Yes, some e-liquids on the market contain diacetyl. We need to keep in mind that tobacco cigarettes contain 301-433 ppm of diacetyl, 100 times more than when it is present in e-cigarettes. This doesn’t stop the issue being blown out of proportion.
Let’s look in more detail at diacetyl and how it got its reputation in the vaping market.
What is Diacetyl?
How is potential exposure related to harm, and the lung disease commonly known as popcorn lung?
Vapers have picked up bits and pieces of information from the e-cigarette forums or via a Google search, but they still remain confused as to whether this should be a major concern for a vaper? It’s an understandable conundrum as there is a lot of conflicting information online. Let’s have a look at some facts about diacetyl and its potential to cause harm to a vaper.
The Science Bit – Diacetyl (aka 2,3-butanedione)
Firstly, let’s discuss the chemistry. Diacetyl (aka 2,3-butanedione) is an important flavour compound found in dairy products, wines, and beers. In wine, diacetyl has a buttery aroma and adds complexity to the sensory impact of the wine. It is a prominent volatile (easy to evaporate) constituent of buttery flavourings and is used extensively in the flavourings industry. We eat foods every day that contain diacetyl as a flavouring additive/natural ingredient and it is generally recognised as safe.
So you might ask yourself what all the fuss is about!? Well, the safety of diacetyl as a food additive has been established through years of studies conducted by scientists. However; the average person would only have exposure to trace amounts (if any) of vapourised diacetyl through the food that they eat. Back in 2002, Occupational health scientists in the USA conducted studies at six microwave popcorn plants to determine if diacetyl exposure had contributed to unusually high cases of severe obstructive lung disease amongst the factory workers. Symptomatic workers had developed an irreversible type of lung damage called constrictive bronchiolitis.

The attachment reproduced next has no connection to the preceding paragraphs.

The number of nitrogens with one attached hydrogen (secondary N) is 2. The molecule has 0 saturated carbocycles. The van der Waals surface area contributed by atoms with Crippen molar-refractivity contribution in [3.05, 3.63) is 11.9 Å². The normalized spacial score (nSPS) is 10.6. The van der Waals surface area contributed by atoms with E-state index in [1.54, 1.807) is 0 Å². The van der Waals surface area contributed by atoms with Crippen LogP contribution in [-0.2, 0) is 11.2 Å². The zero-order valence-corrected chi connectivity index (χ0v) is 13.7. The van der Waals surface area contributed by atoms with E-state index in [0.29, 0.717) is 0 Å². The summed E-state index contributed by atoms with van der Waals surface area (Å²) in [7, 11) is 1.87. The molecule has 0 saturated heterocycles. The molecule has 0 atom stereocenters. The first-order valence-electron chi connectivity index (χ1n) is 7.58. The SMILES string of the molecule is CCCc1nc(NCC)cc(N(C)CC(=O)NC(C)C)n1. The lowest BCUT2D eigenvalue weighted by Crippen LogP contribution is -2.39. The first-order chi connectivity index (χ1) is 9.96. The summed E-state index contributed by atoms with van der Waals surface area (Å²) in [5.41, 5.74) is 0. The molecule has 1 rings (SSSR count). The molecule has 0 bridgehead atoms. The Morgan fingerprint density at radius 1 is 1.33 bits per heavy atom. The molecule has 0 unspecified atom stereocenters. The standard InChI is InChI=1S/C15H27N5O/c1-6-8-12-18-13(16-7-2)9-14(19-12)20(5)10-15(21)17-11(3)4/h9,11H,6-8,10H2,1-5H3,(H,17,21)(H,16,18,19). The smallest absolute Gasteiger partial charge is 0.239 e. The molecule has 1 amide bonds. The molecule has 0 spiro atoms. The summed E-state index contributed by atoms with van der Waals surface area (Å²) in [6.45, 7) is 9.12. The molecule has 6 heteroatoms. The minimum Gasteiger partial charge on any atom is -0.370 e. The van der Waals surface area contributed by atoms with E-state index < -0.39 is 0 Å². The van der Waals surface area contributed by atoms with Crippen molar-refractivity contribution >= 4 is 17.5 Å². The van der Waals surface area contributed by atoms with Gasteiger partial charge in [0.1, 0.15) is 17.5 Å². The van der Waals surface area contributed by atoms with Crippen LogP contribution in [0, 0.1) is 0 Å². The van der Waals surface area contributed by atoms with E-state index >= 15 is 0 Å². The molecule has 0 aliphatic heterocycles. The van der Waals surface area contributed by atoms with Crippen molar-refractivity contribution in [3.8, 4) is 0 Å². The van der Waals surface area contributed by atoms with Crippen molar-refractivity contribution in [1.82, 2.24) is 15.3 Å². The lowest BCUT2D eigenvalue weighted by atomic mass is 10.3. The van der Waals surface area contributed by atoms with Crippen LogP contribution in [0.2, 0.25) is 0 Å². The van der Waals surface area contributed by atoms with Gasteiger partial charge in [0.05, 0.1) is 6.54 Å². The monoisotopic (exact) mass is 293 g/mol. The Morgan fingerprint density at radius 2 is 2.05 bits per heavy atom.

Working as a mixer of buttery flavourings and heated soybean oil was associated with higher exposure to diacetyl vapour than working in other areas of the plant. People who had worked as mixers for more than 12 months were more likely to develop respiratory symptoms. The term ‘popcorn lung’ described this airway damage. Subsequent acute and subchronic toxicology studies have shown that vapour from heated butter flavourings can cause damage to the airways in animals. Overall, the body of evidence points to diacetyl as one agent that can cause flavourings-related lung disease.
What about using Acetyl Propionyl instead of Diacetyl?
While conducting your own research into diacetyl, you might have come across another chemical called acetyl propionyl (aka 2,3 pentanedione). When the inhalation safety concerns of diacetyl established itself, the flavourings industry developed a substitute called acetyl propionyl that gave the same buttery flavour profile.